a person who surrenders to (or is taken by) the enemy in time of war
a captured enemy combatant who wears a distinctive sign, carries arms openly and does not violate the laws or customs of war
a combatant, generally a member of the armed forces of a party to an international armed conflict or an individual enjoying equivalent legal status, who has fallen into the hands of an adverse party
a public enemy armed or attached to the hostile army for active aid, who has fallen into the hands of the captor, either fighting or wounded, on the field or in the hospital, by individual surrender or by capitulation
a someone involved in an international armed conflict between two high contracting parties of the Geneva Conventions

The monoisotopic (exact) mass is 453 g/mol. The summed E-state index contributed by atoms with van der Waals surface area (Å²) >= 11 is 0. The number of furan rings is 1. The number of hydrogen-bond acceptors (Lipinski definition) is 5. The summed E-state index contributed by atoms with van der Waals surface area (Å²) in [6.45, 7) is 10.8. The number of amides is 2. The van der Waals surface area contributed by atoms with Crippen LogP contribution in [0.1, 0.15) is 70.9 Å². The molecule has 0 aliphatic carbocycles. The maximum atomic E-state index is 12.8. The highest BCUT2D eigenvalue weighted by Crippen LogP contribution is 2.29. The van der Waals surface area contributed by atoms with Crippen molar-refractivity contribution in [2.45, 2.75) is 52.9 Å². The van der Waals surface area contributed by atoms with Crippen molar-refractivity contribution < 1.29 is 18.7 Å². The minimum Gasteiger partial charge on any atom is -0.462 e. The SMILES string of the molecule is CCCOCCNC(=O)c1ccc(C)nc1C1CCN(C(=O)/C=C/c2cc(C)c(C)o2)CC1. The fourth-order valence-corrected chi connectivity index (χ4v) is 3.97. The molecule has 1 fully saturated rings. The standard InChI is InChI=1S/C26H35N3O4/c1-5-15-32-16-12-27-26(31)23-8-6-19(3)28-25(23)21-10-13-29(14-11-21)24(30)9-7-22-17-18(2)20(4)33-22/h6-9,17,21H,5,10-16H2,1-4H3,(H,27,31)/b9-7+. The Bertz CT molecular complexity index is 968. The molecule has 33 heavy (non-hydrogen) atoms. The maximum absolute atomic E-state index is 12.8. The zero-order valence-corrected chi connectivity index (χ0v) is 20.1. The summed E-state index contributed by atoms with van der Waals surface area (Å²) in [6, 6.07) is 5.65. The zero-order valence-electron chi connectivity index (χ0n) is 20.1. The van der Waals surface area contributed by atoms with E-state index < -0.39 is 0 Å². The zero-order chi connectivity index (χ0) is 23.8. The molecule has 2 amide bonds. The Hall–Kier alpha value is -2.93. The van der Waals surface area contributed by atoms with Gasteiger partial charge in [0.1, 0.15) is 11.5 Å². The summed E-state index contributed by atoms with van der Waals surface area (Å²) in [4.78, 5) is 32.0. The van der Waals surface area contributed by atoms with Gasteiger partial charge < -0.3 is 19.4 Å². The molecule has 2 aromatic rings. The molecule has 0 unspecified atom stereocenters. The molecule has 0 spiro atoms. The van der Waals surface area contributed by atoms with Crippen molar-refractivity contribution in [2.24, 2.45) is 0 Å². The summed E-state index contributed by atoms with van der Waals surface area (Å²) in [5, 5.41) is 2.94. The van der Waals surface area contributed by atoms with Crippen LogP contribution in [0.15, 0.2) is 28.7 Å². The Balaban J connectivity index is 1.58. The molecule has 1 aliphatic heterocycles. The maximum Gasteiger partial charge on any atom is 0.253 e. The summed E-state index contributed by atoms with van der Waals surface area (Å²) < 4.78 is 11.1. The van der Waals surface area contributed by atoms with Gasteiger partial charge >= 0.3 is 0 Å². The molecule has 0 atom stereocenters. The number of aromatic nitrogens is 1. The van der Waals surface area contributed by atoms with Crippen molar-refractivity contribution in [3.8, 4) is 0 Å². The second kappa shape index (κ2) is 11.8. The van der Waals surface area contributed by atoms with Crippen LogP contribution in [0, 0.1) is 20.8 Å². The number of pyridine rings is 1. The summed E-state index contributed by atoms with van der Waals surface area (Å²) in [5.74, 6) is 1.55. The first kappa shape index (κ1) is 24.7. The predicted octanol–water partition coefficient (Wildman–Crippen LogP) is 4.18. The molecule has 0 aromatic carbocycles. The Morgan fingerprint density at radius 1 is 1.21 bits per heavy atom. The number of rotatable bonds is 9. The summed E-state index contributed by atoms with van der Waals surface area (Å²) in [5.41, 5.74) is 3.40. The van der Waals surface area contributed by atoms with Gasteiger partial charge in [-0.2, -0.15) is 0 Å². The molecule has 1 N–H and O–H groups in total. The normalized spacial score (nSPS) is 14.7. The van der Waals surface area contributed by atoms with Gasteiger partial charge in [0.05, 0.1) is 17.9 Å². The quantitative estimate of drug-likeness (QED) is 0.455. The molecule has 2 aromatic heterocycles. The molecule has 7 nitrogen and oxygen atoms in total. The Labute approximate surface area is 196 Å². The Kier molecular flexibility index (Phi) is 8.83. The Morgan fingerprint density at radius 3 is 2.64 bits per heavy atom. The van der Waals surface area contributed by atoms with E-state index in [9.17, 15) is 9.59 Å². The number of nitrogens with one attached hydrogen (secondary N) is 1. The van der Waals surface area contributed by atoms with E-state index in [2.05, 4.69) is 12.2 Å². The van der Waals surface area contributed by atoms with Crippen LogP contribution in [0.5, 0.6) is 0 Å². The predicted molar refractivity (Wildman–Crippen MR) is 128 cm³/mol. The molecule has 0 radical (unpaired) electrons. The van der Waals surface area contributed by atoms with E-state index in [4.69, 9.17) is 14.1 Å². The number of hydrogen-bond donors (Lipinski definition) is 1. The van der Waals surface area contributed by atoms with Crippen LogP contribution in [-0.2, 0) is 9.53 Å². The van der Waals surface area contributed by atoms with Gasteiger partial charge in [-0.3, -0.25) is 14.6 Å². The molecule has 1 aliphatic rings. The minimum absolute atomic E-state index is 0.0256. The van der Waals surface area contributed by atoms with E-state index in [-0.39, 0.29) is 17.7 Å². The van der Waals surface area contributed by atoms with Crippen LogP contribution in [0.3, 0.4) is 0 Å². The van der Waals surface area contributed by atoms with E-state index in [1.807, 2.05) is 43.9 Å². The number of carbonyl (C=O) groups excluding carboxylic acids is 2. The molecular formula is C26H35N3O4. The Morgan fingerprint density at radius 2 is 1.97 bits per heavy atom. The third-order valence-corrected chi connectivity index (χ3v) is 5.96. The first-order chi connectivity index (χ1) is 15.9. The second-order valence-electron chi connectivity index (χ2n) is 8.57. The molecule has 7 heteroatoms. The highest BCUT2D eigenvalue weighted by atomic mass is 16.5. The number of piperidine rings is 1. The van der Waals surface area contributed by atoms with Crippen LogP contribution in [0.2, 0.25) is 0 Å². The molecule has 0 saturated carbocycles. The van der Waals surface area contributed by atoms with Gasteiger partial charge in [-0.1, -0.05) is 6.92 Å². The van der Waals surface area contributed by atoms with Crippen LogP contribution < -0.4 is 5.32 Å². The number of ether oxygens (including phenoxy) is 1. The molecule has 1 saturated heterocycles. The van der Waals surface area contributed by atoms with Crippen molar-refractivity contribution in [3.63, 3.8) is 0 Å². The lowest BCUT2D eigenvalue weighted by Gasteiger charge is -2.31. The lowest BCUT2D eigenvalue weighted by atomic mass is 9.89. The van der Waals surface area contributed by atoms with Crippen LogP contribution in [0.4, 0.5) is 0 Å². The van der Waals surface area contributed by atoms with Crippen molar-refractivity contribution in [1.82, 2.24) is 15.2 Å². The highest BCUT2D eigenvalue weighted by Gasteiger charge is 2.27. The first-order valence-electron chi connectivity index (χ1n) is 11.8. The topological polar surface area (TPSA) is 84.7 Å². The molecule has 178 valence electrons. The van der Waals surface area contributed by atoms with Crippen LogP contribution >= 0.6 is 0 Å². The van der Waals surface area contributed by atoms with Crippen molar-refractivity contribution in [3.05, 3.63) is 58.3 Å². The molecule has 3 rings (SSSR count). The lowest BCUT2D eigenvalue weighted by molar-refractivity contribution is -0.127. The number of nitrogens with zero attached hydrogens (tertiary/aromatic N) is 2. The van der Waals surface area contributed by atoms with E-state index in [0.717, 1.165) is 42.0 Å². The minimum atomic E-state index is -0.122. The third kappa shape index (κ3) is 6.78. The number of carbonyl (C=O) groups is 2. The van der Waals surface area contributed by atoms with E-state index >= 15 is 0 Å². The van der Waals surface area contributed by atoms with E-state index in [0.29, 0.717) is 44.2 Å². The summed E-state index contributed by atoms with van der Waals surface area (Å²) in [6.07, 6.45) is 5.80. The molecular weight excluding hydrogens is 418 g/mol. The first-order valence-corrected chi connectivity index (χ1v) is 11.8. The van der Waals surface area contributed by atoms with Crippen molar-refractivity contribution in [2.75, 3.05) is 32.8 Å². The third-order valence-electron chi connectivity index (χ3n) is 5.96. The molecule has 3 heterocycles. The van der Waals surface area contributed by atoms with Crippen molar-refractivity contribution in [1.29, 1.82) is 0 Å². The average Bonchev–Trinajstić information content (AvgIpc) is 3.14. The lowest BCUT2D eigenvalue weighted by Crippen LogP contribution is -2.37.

A detained person as defined in Articles 4 and 5 of the Geneva Convention Relative to the Treatment of Prisoners of War of August 12, 1949. In particular, one who, while engaged in combat under orders of his or her government, is captured by the armed forces of the enemy. As such, he or she is entitled to the combatant's privilege of immunity from the municipal law of the capturing state for warlike acts which do not amount to breaches of the law of armed conflict. For example, a prisoner of war may be, but is not limited to, any person belonging to one of the following categories who has fallen into the power of the enemy: a member of the armed forces, organized militia or volunteer corps; a person who accompanies the armed forces without actually being a member thereof; a member of a merchant marine or civilian aircraft crew not qualifying for more favorable treatment; or individuals who, on the approach of the enemy, spontaneously take up arms to resist the invading forces.
A prisoner of war (POW, PoW, or PW) is a combatant who is imprisoned by an enemy power during or immediately after an armed conflict.
This article is about the 2002 game. For the 1988 game see P.O.W.: Prisoners of War.